To build our football team.

He came from Thailand and now he’s one of our own.

We play from the back.

We counter attack.

“Champions of England.”

You made us sing that.”

Indeed, they do counter-attack. And we smother the ball and pass to ourselves to oblivion. It was a massive difference in style between the two teams. Leicester broke at pace with Jamie Vardy and Youri Tielemans looking useful. We passed the ball here there and everywhere, but did not create too much.

Liverpool went, unsurprisingly, a goal up at Anfield.

Then, a score flash which made us groan.

Brighton had taken the lead at home to City. Then, just as I was passing on the news to a few close friends, a noticeable cheer in the Chelsea end. My spirits were raised.

City had equalised.

On the pitch, there was lots of square passes, with little quality penetration. The banter in the stands was proving to be more entertaining. The Leicester fans alongside us had sung about Eden Hazard leaving for Madrid.

We retorted “He’s won more than you.”

There were schoolyard taunts from them. Then came the killer blow, loud and with venom :

“Eden Hazard. He won it for you.”

Fair play, the Leicester lot clapped that. I winked at a few of them, a “thumbs up” here and there.

Ha.

In the other game of interest, Tottenham had scored a very early goal against Everton. We needed to match that to finish above them. But we had to rely on the out-of-sorts Gonzalo Higuain. He slammed one shot wide of the post on the half-hour mark.

“COME ON CHELSEA.”

A Vardy header from a free-kick forced a save from Willy Caballero.

The bloke behind me then cheered me : “City have got a second.”

Phew.

In the closing moments of the first-period, a slip from David Luiz allowed Vardy to race on but his ball through to Tielemans was overhit and the chance went begging.

Then, right before the whistle, Higuain missed from only a few yards out, his brain doing the waltz, his feet doing the samba.

“Fackinell.”

Leicester City 0 Chelsea 0

Brighton 1 Manchester City 2

Liverpool 1 Wolves 0

Tottenham 1 Everton 0

Things were going our way in the title hunt, but not our way in our more local battle with Tottenham.

At the break, I bumped into Alex and Reece.

“Would you keep Sarri, Chris?”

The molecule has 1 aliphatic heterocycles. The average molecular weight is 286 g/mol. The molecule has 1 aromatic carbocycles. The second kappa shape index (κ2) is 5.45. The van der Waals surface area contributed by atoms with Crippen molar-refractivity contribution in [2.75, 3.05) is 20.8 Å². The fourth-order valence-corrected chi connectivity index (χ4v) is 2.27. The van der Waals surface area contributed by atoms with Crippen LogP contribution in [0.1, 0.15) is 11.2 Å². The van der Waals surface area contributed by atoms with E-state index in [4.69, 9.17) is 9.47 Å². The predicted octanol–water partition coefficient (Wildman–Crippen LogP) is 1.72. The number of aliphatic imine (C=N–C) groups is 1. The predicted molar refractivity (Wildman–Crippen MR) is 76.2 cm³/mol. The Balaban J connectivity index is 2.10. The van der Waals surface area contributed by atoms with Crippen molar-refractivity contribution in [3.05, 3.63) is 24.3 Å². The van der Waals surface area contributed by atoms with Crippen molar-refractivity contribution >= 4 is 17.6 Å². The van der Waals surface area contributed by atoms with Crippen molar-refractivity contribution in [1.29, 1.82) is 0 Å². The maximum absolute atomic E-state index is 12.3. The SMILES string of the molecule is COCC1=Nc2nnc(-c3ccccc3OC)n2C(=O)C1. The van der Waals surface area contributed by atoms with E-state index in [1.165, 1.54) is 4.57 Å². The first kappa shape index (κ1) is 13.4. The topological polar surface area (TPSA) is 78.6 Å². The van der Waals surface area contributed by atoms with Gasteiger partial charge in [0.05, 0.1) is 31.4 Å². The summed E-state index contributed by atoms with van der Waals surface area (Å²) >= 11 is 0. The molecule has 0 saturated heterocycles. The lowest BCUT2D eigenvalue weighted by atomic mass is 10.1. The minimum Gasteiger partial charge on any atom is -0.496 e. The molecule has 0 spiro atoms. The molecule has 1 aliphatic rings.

Oh God. Me on the spot. Yes, I would.

“I have never warmed to the bloke. He is so one-dimensional. But has he got his own players to play his system? Not yet. I am full of doubt, but give him a full pre-season, give him time. We have the chance to finish top three. We have reached two cup finals. We would have taken that in August. In February we would have for sure.”

The lads were in agreement, with reservations.

“What do we know, we’re not experts.”

But – oh – the football has been so poor at times this season. It has proven one thing; Chelsea supporters want to be entertained. It is in our DNA.

Neal 1983/84

Gullit 1996/97

Mourinho 2004/5

Ancelotti 2009/10

Conte 2016/17

The best I have known…

The second-half began and my forehead was starting to burn up. Parky arrived back from the bar.

“You haven’t missed anything, mate.”

If the first-half was tepid, the second-half was turgid. Chances – real gilt-edged chances – were so rare. A Leicester volley did not hit the target. Barkley shot wide.

Pass, pass, pass, pass, pass, pass – but without the movement from the players to allow the passes to hurt the tight Leicester defence. Elsewhere, goals were being scored. Manchester City went 3-1 up and eventually 4-1 up, and Liverpool scored a second. The title was City’s.

I hummed “Blue Moon” to myself.

The away end was loving it. We were loving it even more when Everton equalised. And then – to a chorus of “it’s happened again” – we heard that Everton had gone 2-1 up. This was turning into a fantastic afternoon despite the poor game taking place before my very eyes. The noise from the home fans had long since subsided.

There had been, on sixty minutes – and while a player was getting treatment – a minute of appreciation, with white scarves being held aloft by the Leicester supporters in memory of their former chairman. Many Chelsea fans joined in. Good stuff.

Eden Hazard replaced Willian.

His last game in England? Almost certainly.

Mateo Kovacic replaced Barkley.

Olivier Giroud replaced the lackluster and lazy Higuain.

Tottenham scored a second.

Our game petered out.

A Chelsea draw and a Tottenham draw.

“As you were.”

I did not wait around too long to make a move. I saw a few players walking over. There were several – eight? ten? – fans with cardboard signs asking for shirts. There were a few adults among them. One sign was eight-foot long.

I hate modern football.

Outside, I shook hands with many.

“Have a good summer.”

“See you in Baku.”

I don’t think we will sell remotely close to our allotted 5,800 in Azerbaijan. But at least I was cheered to speak to a few that were going. I just have this dread of Arsenal heavily outnumbering us. Of my closest one-hundred Chelsea mates, maybe only fifteen are going. It is a sign of the absurdity of UEFA choosing such a host city. But that is a story for another day.

Outside, I chatted briefly to Long Tall Pete and Liz. We all loved the fact that both Chelsea and Tottenham drew. It was pure comedy gold. All that Tottenham had to do, with hindsight, was to win a home game against Everton and the twats would have finished above us. To think that they were being touted as possible title contenders at Christmas…

Third in a two-horse race in 2015/16.

Fourth in a three-horse race in 2018/19.

“Tottenham Hotspur. It’s happened again.”